Sloan doesn't cooperate every second of every trip, but we've learned that entertainment is key. G bought a tool that lets you hook an iPad to the back of a seat in a car, which is hugely helpful for road trips. Any crafts that are easy to travel with are a great idea for planes—as are pre-downloaded movies or shows. And, as a girl after my own heart, Sloan loves a good snack, so we come prepared in the food department with standard favorites as well as fun and new-to-her options. We also had a happy accident during our last trip with Sloan, when we had a spur-of-the-moment evening departure on Saturday night (rather than a 4 a.m. departure Sunday morning). Because we left after dinner, Sloan dozed the entire six-hour drive back so we didn't have to stop once, where we usually lose an hour to letting her run around at a restaurant halfway up our route.
And lastly, sympathy and consideration is key for both travelers with and without children! If you see a mom struggling to board the plane with little ones, a little help can go a long way—offer a helping hand whenever you can, or even a knowing smile.
I get hit hard by jet lag, and could be classified as a zombie whenever I land in a city with a drastically different time zone (I was so out of it after landing in Paris last year that I don't remember our car ride from the airport to our hotel).
To combat it, I try to be smart about how much water I'm drinking, for days leading up to the trip. Adding in a couple extra glasses of water a day to stay hydrated helps to counteract a general *blah* feeling leading into the trip.
Then, once the travel day hits, it's smart to make a realistic plan that accommodates your energy level. If I'm taking an early-morning flight, I'll skip the coffee on board for the chance to get a few more hours of shut-eye or rest. If I'm on a red-eye, I'll set myself up with an eye mask, lavender essential oil, and noise-canceling headphones (phone and iPad screens don't even turn on since sleep is a priority). I also make it a point to skip booze and high-sodium foods that suck hydration levels (like my favorite Gardetto's mix). Instead, I'll travel with energy-boosting foods like almonds and fresh vegetable sticks.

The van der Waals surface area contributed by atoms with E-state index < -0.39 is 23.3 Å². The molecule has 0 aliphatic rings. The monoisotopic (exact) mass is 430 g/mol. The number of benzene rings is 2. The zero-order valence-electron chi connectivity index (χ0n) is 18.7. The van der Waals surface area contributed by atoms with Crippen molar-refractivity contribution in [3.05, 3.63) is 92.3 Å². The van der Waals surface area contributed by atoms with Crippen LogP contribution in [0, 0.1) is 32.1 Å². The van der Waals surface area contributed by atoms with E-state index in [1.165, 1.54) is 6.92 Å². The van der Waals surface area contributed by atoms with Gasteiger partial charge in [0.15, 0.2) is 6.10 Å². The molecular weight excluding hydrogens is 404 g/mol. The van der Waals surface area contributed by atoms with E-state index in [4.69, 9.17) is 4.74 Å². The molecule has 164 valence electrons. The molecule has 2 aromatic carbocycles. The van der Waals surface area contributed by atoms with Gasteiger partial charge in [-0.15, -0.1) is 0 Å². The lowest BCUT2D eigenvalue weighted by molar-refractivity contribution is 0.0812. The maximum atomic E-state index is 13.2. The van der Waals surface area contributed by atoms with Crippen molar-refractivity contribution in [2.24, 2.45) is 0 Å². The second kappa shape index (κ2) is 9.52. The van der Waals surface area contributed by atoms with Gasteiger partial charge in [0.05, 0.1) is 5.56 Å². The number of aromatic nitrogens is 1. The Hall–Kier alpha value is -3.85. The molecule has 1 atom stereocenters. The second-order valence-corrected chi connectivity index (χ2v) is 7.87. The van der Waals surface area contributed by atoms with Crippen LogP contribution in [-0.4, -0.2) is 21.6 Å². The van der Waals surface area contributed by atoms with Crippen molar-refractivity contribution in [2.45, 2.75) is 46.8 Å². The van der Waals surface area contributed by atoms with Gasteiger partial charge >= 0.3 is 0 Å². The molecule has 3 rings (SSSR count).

Apart from my intense anxiety while flying, delays are my least favorite thing about traveling. It's a unanimous annoyance, and unfortunately one that's usually out of our hands—and the people working for the airlines. Instead of letting frustrations out on flight attendants or airline personnel, remember to be kind in the moment. If you feel like the situation was handled poorly on the airline's side, head to the gate and voice your concerns to the airline rep once you've de-boarded. A lot of times, airlines will provide free vouchers (free drinks, a comped flight, credit, etc.). If you aren't getting anywhere, most companies reply quickly to direct tweets or Facebook tags. I've also heard wonderful things about AirHelp, and found this article helpful when it comes to fair reimbursements.
On top of general compassion and patience, I've started to look at traveling as uninterrupted "me" time (when I'm traveling alone, of course). Whether on your own or with your family, consider changing your mindset—it's often a time to devour a new book or to catch up on mediocre movies without worrying about your to-do list. It's not ideal, but it definitely makes the sting a bit more enjoyable.